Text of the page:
8. Personally I’m dying to hear about Making Marriage A Success and Outside The Marriage Circle (perhaps this refers to steamy affairs??)

  9. Is there much information available on what society was like in 1905 – the context in which this was made?

  10. Question: Where is her vulva?

    Answer: The giant uterus swallowed it.

  11. Paul W: one of the reasons I’m blogging this stuff is as a glimpse into what domestic life was like, the codification of advice was passed from mother to daughter.
    Men’s working life is well documented; women’s working life, much less so. And when we do hear about “women in history”, it tends to be a an acknowledgement of outliers – activists, suffragettes, rebels, those who stepped outside of the box; other women are invisible. For a little context, here’s one potted history of the period:
    ”Sex, class and the road to women’s suffrage”
    You might find these suffrage pamphlets interesting too.

  12. I think you’re right that history tends to focus on those small percentage that were “modernish” or protested the system – the 90 percent that lived with the corsets and satin and lace and conformed to their culture don’t get talked aboout or are treated as “weak” and as people to be ashamed of which does them a great disservice i would say.
    It was interesting to learn that corsets were largely enforced by mothers – my great-grandmother would have been kept in corsets etc regularly by her mother – you saw similar things in old China where it was the mothers who did the foot-binding.

  13. Women have ever taught their daughters how to survive within the patriarchy.
    Framing this as the mothers being the ones enforcing painful, restrictive, expensive beauty rituals erases the actual source of women’s and girls’ oppression.

  14. Well, traditional history always overlooks the commonplace in favour of the unusual: famous individuals are famous for doing something extraordinary, whether men or women. It’s just that opportunities were historically so constrained for women that simply deciding not to get married when one was highly eligible was enough to make a woman famous (or notorious) in some circumstances.
    As for corsets and foot-binding, most cultures seem to have some essential beauty ritual without which young women will be deemed unmarriageable. The peculiarities of beauty rituals vary from culture to culture, but they are invariably time-consuming and expensive, and often painful to boot (one notes pragmatically that these practises consume time and resources for women that could otherwise be used pursuing self-sovereignty). Ensuring that daughters are marketable in pre-industrial and pre-consumerist societies is always delegated to the mother, so it’s not surprising that it’s mothers who enforce the beauty norms, just as contemporary mothers enforce the beauty rituals of today (even though young women usually find their own husbands in consumerist societies).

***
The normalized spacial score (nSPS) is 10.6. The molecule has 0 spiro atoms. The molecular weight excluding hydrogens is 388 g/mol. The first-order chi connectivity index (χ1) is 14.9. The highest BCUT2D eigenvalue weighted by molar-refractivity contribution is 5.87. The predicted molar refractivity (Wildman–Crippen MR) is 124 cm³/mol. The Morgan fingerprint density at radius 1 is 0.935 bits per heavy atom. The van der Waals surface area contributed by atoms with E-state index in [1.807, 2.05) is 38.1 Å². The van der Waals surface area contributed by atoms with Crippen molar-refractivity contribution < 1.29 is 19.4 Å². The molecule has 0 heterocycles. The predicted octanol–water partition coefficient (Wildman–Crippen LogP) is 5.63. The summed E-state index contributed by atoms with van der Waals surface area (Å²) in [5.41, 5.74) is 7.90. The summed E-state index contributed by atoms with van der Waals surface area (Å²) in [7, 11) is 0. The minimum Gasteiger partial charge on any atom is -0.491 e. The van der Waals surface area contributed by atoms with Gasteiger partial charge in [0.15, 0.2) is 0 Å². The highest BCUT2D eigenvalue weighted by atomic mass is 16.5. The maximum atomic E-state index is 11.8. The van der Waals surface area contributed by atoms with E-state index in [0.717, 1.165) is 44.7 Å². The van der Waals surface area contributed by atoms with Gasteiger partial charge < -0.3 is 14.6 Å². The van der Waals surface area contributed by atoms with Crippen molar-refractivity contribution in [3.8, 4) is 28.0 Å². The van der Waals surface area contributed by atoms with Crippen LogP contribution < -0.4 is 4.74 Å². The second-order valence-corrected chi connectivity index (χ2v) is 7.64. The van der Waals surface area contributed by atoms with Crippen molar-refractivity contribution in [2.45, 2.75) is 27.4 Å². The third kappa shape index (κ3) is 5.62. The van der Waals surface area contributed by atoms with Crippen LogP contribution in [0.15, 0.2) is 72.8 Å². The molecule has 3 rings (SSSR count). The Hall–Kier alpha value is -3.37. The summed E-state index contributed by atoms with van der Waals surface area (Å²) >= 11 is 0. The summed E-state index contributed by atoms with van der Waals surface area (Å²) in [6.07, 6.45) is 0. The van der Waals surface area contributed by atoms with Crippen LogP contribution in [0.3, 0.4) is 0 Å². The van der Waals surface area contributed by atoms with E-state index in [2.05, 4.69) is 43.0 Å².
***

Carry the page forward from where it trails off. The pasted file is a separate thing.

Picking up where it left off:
15. Comments crossed, Lauredhel.

  16. I didn’t mean to be offensive in any way – it just struck me as interesting when i read that it was the mothers who enforced it – i didn’t know the bigger picture. I’m physically disabled so i have my own problems with discrimination and society at large.

  17. The way that the human hierarchy encourages those in the lower ranks to enforce their own oppression is indeed fascinating, Paul.

  18. Comments crossed, Lauredhel.

    S’ok, you explained it better anyhow. I was doing a quick soundbite on my way to school pickup.

  19. Ah, LOLfeeds always makes me laugh. See what it did with these two thread titles:

Trackbacks

  1. “The sensible maiden will, like the wise virgin, fill her lamp with oil before the bridegroom cometh.” at Hoyden About Town
  2. Fish-wives, savages and the curse of Eve at Hoyden About Town
  3. “Let us remember that we are not our own.” at Hoyden About Town
  4. Calling for votes at Hoyden About Town